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Amneal Pharmaceuticals, LLC v. Endo Pharmaceuticals Inc.

Paper 15, June 27, 2014

IPR2014-00360 (Patent 8,329,216 B2)


[The one-year time bar for IPR starts with filing of the amended complaint that includes patent at issue]




Patent Owner (PO) Endo Pharm. filed a complaint against Petitioner Amneal Pharm. on November 7, 2012, and then an amended complaint on November 14, 2012 in S.D. of N.Y. with respect to different patents.  The ‘216 patent issued on December 11, 2012. On January 9, 2013, PO Endo filed an “Unopposed Motion to Amend Complaint Under Rule 15(a)” (Motion), which added the ‘216 patent to the infringement suit. The court granted the Motion on January 14, 2013, authorizing the PO to file an amended complaint. Thereafter, Endo filed its Second Amended Compliant on January 17, 2013.


Amneal requested an IPR of a patent owned by Endo Pharm. on January 16, 2014.  Endo filed a Patent Owner Preliminary Response (POPR) asserting the Petition was time-barred under 35 U.S.C. § 315(b), which provides an IPR may not be instituted based on a petition “filed more than 1 year after the date on which the petitioner, real party in interest, or privy of the petitioner is served with a complaint alleging infringement of the patent.”  After a conference call with the Board on May 7, 2014, additional briefing was provided by the parties.  Amneal filed a Reply (Paper 11) and Endo filed a Surreply (Paper 14).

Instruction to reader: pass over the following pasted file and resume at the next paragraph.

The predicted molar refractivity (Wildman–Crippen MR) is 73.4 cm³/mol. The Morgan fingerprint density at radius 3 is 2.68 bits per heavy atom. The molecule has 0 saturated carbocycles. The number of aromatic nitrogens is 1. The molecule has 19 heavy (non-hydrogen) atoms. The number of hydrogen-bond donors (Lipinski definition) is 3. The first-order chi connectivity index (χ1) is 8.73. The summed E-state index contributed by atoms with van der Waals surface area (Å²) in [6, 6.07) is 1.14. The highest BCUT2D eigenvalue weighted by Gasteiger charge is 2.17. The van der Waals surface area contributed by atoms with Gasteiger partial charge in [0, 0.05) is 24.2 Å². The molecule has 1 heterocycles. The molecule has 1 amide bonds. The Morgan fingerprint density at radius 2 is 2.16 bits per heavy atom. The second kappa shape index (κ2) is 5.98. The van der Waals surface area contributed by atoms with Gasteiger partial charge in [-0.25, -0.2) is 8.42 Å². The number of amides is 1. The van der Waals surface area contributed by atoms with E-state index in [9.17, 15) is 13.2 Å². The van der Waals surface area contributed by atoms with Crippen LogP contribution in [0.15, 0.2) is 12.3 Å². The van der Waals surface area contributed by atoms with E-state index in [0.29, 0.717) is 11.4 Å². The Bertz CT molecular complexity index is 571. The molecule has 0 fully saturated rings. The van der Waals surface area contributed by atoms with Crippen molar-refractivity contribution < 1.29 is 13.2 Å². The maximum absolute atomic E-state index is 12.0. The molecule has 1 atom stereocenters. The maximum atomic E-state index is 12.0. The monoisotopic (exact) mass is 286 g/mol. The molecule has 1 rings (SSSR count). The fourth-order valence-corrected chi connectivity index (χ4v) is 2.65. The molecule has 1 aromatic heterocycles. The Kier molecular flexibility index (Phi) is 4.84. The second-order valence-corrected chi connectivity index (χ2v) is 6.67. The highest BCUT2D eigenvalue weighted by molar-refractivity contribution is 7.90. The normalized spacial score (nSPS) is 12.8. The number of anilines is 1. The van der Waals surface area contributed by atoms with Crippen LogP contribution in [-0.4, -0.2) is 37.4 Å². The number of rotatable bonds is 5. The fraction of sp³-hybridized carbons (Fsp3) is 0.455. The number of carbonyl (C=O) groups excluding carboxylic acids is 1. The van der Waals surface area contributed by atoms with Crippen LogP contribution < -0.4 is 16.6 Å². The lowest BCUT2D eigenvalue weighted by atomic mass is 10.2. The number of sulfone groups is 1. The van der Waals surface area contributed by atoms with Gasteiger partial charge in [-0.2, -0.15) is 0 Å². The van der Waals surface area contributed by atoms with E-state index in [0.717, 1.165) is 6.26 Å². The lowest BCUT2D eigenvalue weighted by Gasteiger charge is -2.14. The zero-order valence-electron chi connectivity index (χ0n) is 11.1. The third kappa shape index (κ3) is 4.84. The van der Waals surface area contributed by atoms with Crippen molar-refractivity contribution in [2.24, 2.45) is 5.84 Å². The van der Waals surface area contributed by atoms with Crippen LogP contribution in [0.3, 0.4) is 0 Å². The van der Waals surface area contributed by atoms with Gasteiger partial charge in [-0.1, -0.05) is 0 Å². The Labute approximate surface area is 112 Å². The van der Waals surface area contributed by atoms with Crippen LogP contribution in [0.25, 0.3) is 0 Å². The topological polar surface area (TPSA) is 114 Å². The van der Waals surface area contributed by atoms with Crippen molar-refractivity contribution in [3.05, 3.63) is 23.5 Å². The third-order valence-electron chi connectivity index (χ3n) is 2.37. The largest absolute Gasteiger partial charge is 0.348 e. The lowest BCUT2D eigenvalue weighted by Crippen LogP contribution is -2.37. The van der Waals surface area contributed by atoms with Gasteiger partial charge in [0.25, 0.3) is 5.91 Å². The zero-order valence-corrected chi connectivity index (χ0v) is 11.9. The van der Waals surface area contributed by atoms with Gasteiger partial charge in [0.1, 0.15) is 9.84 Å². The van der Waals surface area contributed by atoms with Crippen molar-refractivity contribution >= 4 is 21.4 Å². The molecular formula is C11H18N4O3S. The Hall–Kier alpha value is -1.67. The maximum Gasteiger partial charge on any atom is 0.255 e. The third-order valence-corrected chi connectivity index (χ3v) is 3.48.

Was the Petitioner “served with a complaint” alleging infringement prior to January 16, 2013? The answer is “no”.




Petitioner was not “served with a complaint” alleging infringement of the ‘216 patent for the purposes of 35 U.S.C. § 315(b) before January 16, 2014.


Various provisions of local court rules and the Federal Rules of Civil Procedure were cited.  Petitioner acknowledged that PO did not “have the legal right to file or serve the Second Amended Complaint under the district court granted it leave to do so.  Paper 15 at 5.


On January 9, 2013, PO served Petitioner with a Motion to Amend Complaint seeking permission to file its Second Amended Complaint, but did not serve a “complaint” for purposes of 315(b).  Paper 15 at 7.  When the Motion to Amend Complaint was filed, Petitioner was not yet a defendant with respect to the ‘216 patent.  Further, Petitioner was not “served with a complaint” when the district granted the PO’s Motion to Amend Complaint on January 14, 2013.



  • For an existing infringement suit, the date of the amended complaint is filed to include a patent later at issue in the IPR is the trigger date of the one-year time bar.
  • A district court’s grant of a PO Motion to Amend Complaint is not the trigger date as well. The actual filing date of the amended complaint is the trigger date.

The PTAB Order can be found here.